on losing focus and seeing things

Saturday 22 May 2010

I have been playing with a few landscape digital photographs, having not pursued much in the way of any painting or drawing this week…

A few filters applied here and there, playing with digital effects up to the point of image dissolution… i am interested in the notion of blindness or visual impairment and the many classifications and measures of visual acuity… rarely is someone completely blind… they may have an awareness of objects in space, a perception of distance, or a sense of light in determining day or night time… one assumes that the other senses are heightened in compensation – hearing, touch, taste and smell..

these images mirror washes of watercolour or sepia ink blots on wet paper, or smoke drawings…

melting…

diffusing…

dissolving…

dispersing…

evaporating…

blindness has also become a metaphor for stubborness, weakness, ignorance or indifference, on not wanting to see something: turning a blind eye, having blind faith, going up a blind alley, not listening to a blind word, effing and blinding, it’s all so blindingly obvious…

I am not just seeing things; i have some ideas…

I could, in artspeak, say that in these images i am aiming to subvert or undermine a belief that landscape photography is inherently truthful… but when i really think about it, it’s about achieving emotional distance, separation, remoteness, seeking a form of liberation, acceptance, transformative and reflective, of one’s own memory to reality… even a memento mori… but it seems too reductive and limiting to intellectualise from a distance; art is inseparable from one’s own experiences of life – there are gaps waiting to be filled. these are just my thoughts; here are some from others…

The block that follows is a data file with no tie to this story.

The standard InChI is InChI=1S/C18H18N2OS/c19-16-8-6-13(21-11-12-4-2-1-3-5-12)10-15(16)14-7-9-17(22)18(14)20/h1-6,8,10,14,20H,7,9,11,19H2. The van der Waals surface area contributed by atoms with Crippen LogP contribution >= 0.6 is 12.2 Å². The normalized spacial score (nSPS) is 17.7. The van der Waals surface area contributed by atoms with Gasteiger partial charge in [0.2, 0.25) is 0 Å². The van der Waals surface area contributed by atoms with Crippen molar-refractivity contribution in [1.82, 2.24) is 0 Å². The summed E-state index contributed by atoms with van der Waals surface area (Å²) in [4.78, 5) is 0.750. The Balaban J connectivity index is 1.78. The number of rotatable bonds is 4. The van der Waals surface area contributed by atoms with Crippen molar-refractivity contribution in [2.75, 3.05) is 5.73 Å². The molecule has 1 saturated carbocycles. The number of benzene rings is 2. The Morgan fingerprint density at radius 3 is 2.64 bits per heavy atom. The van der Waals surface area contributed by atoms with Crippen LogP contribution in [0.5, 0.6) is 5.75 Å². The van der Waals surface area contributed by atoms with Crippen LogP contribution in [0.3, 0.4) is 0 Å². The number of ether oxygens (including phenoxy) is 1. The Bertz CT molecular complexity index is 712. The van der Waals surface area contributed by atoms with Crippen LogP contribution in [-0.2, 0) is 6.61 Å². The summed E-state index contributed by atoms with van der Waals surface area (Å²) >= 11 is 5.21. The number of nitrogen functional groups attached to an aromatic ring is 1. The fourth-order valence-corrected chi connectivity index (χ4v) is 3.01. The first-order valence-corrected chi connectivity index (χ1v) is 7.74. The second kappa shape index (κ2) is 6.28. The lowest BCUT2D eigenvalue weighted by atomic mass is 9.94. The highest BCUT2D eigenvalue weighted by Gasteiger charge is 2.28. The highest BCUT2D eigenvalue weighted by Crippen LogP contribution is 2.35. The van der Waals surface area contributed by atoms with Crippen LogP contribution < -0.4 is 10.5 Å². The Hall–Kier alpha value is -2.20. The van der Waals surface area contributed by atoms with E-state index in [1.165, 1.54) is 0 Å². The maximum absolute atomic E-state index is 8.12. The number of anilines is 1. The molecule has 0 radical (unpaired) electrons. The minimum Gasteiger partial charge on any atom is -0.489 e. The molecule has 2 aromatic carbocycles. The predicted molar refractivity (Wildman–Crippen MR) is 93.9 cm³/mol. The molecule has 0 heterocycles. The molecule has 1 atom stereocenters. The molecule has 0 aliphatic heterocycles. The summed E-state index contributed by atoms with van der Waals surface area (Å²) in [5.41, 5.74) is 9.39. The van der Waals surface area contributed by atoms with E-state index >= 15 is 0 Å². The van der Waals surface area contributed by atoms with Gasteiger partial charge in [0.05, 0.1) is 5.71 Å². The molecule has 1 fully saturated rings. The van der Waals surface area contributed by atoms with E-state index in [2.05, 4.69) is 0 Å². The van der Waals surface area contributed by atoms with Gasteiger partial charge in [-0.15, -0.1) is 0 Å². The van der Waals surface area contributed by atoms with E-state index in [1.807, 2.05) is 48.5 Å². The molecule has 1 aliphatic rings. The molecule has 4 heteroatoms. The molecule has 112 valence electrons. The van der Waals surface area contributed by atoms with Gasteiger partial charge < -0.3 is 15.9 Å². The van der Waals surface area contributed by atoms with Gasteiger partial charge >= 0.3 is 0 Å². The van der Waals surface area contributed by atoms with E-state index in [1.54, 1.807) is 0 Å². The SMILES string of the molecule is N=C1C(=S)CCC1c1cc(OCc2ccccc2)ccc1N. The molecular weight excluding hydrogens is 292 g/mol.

Anselm Kiefer:
I don’t paint to present an image of something. I paint only when I have received an apparition, a shock, when I want to transform something. Something that possesses me, and from which I have to deliver myself. Something I need to transform, to metabolize, and which gives me a reason to paint.


Anselm Kiefer, Heavy Cloud, lead and shellac on photograph, 1985

Gerhard Richter:
Strange though this may sound, not knowing where one is going, being lost, being a loser, reveals the greatest possible faith and optimism, as against collective security and collective significance. To believe, one must have lost God; to paint, one must have lost art.


Gerhard Richter, overpainted photograph, 1992

Andrei Tarkovsky:
Any artist in any genre is striving to reflect as deep as possible a person’s inner world… [to tell] about the inner duality of a human being, about his contradictory position between spirit and substance, between spiritual ideals and the necessity to exist in this material world.

Tarkovsky – Solaris

[last scene, solaris]

the local lakes shrouded in mist in midwinter recall Tarkovsky…